The American Academy in Rome is one of those buildings you take a deep gulp before entering. Built on top of one of Rome’s famous hills with incredible views over the city, it has the sort of imposing air designed to shock and awe. Thankfully, its residents are delightful, welcoming souls, one of whom, Fritz Haeg, kindly invited me there last week to speak about Food and Rome. It is a subject close to my heart, since, when I was at the British School at Rome, I had studied an area of the city around the Theatre of Marcellus, the site of the ancient Roman food markets, as well as the S.Angelo fish market, Rome’s main purveyor of pescine products for nine hundred years:
Putting my lecture together made me realise how little about food and cities really changes. For instance, fish in the medieval city could only be sold from slabs in the S.Angelo Market, which made ownership of one extremely lucrative: the slabs were worth more than a house; and were, needless to say, owned by noble families, not by the fishmongers who sold from them:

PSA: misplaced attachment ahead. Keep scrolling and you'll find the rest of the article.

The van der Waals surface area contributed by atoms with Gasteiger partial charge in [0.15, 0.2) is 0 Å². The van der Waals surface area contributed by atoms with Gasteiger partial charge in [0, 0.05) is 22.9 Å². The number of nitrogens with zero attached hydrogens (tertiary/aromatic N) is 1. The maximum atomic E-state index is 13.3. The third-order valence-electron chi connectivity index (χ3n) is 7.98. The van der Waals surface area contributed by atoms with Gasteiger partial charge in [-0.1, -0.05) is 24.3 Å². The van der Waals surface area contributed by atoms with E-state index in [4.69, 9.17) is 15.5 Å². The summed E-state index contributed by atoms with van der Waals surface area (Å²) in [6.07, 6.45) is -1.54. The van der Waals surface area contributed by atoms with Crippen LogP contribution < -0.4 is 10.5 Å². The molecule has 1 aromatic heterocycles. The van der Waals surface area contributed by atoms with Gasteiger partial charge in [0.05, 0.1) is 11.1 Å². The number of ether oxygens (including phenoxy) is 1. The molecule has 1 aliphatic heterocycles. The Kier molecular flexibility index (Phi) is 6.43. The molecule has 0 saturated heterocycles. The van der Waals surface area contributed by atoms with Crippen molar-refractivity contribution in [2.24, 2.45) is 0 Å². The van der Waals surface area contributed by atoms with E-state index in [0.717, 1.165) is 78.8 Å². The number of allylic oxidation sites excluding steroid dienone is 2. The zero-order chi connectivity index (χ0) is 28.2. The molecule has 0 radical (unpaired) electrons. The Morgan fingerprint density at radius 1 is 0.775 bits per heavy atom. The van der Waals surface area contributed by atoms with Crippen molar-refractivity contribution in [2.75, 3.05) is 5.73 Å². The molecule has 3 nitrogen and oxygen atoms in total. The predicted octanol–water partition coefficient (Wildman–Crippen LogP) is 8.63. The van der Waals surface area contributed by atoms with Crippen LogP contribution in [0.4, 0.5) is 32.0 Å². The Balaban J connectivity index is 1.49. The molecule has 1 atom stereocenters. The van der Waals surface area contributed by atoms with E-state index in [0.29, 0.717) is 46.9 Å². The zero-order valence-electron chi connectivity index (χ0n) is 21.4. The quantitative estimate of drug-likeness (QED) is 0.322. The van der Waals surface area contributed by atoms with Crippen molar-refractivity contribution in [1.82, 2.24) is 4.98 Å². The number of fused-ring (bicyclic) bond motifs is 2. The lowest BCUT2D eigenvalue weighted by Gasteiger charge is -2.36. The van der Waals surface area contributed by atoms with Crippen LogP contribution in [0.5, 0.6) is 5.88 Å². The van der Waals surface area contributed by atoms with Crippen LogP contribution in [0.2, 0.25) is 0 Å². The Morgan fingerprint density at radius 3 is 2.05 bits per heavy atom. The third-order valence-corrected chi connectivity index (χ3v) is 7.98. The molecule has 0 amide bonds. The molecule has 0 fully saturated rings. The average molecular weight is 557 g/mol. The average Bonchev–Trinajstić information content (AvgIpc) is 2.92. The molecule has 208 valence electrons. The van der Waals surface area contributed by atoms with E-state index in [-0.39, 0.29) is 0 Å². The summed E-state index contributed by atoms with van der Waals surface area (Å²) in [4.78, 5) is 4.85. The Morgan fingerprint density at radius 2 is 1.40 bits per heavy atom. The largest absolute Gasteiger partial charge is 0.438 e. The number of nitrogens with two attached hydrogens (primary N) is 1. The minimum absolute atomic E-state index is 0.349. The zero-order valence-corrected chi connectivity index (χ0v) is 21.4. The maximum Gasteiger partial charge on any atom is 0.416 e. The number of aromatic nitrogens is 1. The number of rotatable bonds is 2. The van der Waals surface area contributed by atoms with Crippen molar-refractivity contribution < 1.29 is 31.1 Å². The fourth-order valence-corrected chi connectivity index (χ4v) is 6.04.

Equally impressive is Monte Testaccio, Rome’s ‘Eighth Hill’, which is made up of all the shattered amphorae that once brought food to the city. There could be no greater monument to the extraordinary effort it took to feed Rome, than that its waste packaging should still constitute a significant piece of geography two millennia later:
Last but not least, let us not forget the extraordinary foresight that led the Romans, before they built their city, to install a sturdy, tufa-built sewer system, the main conduit of which, the cloaca maxima, is big enough to drive a coach and horses through and still, astonishingly, serves the city today:
When it came to building cities, the Romans understood two things very well: make sure you can feed it, and sort out where the waste is going to go. We would do well to observe the same approach today.